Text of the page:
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Searching Rudolf Steiner Lectures by GA number (GA0271)
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Here are the matching lines in their respective documents. Select one of the highlighted words in the matching lines below to jump to that point in the document.

  • Title: The Physical-Superphysical: Its Realisation Through Art
    Matching lines:
    • to find that the soul-processes in the artist and the lover
    • Whoever is able to perceive this will also find — to make
    • He finds that this human form is wishing for something that
    • illustration: Whoever studies the human skeleton finds, even
    • to this, will everywhere find that this open secret, this
    • is widened and we find that, strictly speaking, what I have
    • elementary feeling, we shall find ourselves absolutely
    • superphysical. We shall then find that the further we go into
    • look at plastic art we shall find that here both for plane
    • things, we still find the urge in us to experience what is
    • about them; they will increasingly find expression through
  • Title: The Sources of Artistic Imagination and the Sources of Supersensible Knowledge
    Matching lines:
    • think always of the ordinary meaning of words, they find it
    • the brain, there we find music. The process by which the
    • sometimes feel disappointed; instead of finding ready answers
    • to their commonplace questions, they find other worlds whose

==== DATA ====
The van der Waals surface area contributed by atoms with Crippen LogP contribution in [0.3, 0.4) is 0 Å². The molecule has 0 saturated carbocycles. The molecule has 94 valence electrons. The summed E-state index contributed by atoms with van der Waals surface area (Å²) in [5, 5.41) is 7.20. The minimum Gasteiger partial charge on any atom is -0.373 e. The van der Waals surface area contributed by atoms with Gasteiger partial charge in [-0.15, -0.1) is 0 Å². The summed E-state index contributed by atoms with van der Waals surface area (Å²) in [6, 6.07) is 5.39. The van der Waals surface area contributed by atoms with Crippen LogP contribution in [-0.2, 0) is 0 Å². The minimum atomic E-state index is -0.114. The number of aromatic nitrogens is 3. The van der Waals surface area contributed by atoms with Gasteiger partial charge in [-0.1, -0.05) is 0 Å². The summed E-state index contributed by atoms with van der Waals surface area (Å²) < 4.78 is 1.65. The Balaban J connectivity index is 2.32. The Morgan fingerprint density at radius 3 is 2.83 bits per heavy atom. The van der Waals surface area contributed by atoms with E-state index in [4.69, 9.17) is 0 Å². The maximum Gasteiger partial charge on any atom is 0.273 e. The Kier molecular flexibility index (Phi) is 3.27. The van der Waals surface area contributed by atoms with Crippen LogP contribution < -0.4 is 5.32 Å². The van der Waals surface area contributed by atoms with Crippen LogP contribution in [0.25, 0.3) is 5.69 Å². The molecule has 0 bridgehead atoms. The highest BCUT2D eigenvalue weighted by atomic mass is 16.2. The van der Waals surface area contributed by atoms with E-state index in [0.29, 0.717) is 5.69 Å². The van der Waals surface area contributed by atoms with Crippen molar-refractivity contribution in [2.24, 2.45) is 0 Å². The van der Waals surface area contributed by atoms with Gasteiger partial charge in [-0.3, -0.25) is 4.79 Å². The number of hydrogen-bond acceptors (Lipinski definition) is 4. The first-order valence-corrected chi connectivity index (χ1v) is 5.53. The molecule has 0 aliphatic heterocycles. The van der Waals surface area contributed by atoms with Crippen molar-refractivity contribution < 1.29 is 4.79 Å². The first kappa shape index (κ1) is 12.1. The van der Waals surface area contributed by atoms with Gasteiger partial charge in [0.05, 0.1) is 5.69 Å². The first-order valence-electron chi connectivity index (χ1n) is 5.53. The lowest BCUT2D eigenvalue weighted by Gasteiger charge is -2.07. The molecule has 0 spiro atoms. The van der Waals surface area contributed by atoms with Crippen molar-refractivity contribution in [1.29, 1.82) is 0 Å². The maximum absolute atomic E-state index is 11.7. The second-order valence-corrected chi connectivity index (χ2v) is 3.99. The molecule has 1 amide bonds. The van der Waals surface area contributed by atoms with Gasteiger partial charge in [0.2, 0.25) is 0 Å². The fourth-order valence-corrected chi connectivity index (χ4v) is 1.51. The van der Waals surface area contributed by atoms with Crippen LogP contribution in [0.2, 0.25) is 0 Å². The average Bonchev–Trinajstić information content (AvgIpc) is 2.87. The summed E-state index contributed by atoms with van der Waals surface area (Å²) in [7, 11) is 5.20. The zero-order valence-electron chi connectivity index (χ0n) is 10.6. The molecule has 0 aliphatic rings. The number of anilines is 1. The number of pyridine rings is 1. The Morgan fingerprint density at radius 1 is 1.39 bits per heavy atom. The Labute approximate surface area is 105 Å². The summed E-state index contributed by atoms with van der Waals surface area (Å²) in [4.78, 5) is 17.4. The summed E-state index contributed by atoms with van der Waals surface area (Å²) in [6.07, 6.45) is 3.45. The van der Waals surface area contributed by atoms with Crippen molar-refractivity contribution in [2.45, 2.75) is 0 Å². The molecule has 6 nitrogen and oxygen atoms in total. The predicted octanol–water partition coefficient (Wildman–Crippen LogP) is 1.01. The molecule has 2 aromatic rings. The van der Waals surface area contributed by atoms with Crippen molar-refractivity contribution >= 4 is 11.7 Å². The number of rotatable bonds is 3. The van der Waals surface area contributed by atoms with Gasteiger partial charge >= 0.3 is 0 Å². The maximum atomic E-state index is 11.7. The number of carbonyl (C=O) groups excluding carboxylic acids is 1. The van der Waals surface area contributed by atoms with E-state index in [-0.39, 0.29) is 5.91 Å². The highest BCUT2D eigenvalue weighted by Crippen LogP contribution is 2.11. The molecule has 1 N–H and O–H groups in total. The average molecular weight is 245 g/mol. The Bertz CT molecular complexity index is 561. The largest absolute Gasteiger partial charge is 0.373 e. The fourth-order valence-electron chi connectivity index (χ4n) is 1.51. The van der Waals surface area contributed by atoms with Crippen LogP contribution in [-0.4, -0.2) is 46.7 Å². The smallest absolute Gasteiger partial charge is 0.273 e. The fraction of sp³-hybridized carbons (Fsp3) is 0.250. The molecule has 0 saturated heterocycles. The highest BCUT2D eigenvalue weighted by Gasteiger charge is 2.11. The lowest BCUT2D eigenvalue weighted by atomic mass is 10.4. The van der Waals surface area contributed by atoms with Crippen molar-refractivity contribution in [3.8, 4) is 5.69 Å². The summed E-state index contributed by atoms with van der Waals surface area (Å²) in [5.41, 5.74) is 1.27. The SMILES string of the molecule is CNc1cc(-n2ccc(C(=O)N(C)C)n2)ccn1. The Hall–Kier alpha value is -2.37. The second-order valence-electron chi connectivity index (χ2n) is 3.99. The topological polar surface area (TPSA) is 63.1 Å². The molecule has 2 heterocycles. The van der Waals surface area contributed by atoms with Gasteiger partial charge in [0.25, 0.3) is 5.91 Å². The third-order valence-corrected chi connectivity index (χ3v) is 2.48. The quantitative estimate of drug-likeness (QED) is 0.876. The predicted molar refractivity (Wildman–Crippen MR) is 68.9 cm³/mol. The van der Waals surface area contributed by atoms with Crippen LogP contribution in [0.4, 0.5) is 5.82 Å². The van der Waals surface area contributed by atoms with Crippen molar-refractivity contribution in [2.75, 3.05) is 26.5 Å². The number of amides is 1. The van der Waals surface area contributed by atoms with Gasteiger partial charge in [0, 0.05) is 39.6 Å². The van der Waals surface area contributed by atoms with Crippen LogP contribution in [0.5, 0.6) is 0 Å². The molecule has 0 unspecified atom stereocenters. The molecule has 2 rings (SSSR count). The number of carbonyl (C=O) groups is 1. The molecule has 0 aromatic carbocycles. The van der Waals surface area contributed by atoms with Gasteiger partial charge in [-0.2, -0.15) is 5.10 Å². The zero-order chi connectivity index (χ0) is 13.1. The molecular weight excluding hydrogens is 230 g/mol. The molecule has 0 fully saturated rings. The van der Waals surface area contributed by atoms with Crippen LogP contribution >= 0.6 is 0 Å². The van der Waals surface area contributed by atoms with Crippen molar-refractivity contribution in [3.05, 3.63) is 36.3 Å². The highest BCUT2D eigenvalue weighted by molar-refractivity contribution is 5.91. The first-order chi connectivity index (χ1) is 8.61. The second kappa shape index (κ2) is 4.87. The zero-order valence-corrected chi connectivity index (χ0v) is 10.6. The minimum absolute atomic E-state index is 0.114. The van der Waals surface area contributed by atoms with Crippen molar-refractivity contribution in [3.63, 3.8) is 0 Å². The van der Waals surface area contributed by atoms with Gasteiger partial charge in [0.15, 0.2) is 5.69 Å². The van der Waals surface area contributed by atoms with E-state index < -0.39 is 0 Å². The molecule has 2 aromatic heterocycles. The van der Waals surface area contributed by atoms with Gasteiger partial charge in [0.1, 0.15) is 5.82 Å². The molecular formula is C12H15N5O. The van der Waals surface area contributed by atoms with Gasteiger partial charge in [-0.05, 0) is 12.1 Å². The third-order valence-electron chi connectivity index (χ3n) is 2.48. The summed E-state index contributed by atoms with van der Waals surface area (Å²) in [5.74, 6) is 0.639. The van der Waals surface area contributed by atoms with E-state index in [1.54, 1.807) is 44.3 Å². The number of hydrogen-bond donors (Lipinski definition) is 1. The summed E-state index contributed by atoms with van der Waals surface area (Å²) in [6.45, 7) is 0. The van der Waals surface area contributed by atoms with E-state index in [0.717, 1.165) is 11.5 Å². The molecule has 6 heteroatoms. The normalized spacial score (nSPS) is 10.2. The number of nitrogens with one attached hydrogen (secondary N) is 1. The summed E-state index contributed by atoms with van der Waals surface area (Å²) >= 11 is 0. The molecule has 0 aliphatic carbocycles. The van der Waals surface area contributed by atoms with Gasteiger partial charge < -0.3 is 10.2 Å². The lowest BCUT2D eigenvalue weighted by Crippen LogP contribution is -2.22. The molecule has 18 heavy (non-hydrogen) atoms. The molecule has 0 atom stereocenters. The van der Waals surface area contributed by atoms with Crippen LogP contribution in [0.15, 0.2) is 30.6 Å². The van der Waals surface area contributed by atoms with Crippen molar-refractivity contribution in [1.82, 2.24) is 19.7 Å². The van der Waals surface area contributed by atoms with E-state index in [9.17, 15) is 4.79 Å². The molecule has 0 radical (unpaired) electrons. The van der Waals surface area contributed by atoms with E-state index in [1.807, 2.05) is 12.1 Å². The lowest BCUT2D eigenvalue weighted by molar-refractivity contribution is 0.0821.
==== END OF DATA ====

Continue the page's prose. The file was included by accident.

• artists we must find the connection with super-sensible
  • Title: Goethe As Founder of a New Science of Aesthetics: Steiner's First Lecture
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    • humanity, in modern times, must pursue: failure to find this
    • find some point of contact with Goethe, the way they set about
    • constituted as to find satisfaction in the reality that
    • The subsequent conception of the world finds nothing at all in
    • world in which we feel ourselves placed, we can never find the
    • Nature. He is a stranger to a quality he finds in many
    • in its eternal mutation, its genesis and movement, to find its
    • we find satisfaction in the isolated event in nature, but only
    • beyond it do we find that in which we recognise the highest,
    • struggled to find the most suitable scientific form for
    • pleasure we feel in the beautiful works of art. He finds this
    • into experience. Here too, Schiller finds, we are not free; for
    • As all modern philosophers, Schelling finds that the highest
    • expansion within reality has been hampered. He must find within
    • for all men.’ Goethe finds that ‘nothing in Nature is beautiful
    • its own self, we find expressed as Goethe's view in the
    • produces the objective-beautiful, which, to be sure, must find
    • Goethe's we find most definitely stated in a passage in the
    • find expressed by Goethe in his poem, ‘The Artist's
  • Title: The Nature and Origin of the Arts
    Matching lines:
    • tone; they will have to find the musical tone in their own



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